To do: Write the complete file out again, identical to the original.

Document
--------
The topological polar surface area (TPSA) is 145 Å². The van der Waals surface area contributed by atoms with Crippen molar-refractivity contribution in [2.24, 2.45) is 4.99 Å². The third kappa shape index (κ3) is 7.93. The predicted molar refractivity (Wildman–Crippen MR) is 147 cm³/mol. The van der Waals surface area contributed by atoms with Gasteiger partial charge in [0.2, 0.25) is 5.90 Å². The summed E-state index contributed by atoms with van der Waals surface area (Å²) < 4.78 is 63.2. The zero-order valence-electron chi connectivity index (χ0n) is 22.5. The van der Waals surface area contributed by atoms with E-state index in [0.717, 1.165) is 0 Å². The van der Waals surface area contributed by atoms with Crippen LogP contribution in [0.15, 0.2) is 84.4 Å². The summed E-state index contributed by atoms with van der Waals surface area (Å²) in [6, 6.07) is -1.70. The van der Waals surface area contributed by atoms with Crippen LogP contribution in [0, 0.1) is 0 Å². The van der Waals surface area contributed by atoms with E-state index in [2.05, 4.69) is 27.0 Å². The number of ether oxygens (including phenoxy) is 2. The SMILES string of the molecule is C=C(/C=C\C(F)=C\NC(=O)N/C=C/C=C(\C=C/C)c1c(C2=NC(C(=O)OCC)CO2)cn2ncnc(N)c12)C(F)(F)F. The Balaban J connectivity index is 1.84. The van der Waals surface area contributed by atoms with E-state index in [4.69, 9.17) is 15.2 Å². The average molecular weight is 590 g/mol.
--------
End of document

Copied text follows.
The topological polar surface area (TPSA) is 145 Å². The van der Waals surface area contributed by atoms with Crippen molar-refractivity contribution in [2.24, 2.45) is 4.99 Å². The third kappa shape index (κ3) is 7.93. The predicted molar refractivity (Wildman–Crippen MR) is 147 cm³/mol. The van der Waals surface area contributed by atoms with Gasteiger partial charge in [0.2, 0.25) is 5.90 Å². The summed E-state index contributed by atoms with van der Waals surface area (Å²) < 4.78 is 63.2. The zero-order valence-electron chi connectivity index (χ0n) is 22.5. The van der Waals surface area contributed by atoms with E-state index in [0.717, 1.165) is 0 Å². The van der Waals surface area contributed by atoms with Crippen LogP contribution in [0.15, 0.2) is 84.4 Å². The summed E-state index contributed by atoms with van der Waals surface area (Å²) in [6, 6.07) is -1.70. The van der Waals surface area contributed by atoms with Crippen LogP contribution in [0, 0.1) is 0 Å². The van der Waals surface area contributed by atoms with E-state index in [2.05, 4.69) is 27.0 Å². The number of ether oxygens (including phenoxy) is 2. The SMILES string of the molecule is C=C(/C=C\C(F)=C\NC(=O)N/C=C/C=C(\C=C/C)c1c(C2=NC(C(=O)OCC)CO2)cn2ncnc(N)c12)C(F)(F)F. The Balaban J connectivity index is 1.84. The van der Waals surface area contributed by atoms with E-state index in [4.69, 9.17) is 15.2 Å². The average molecular weight is 590 g/mol.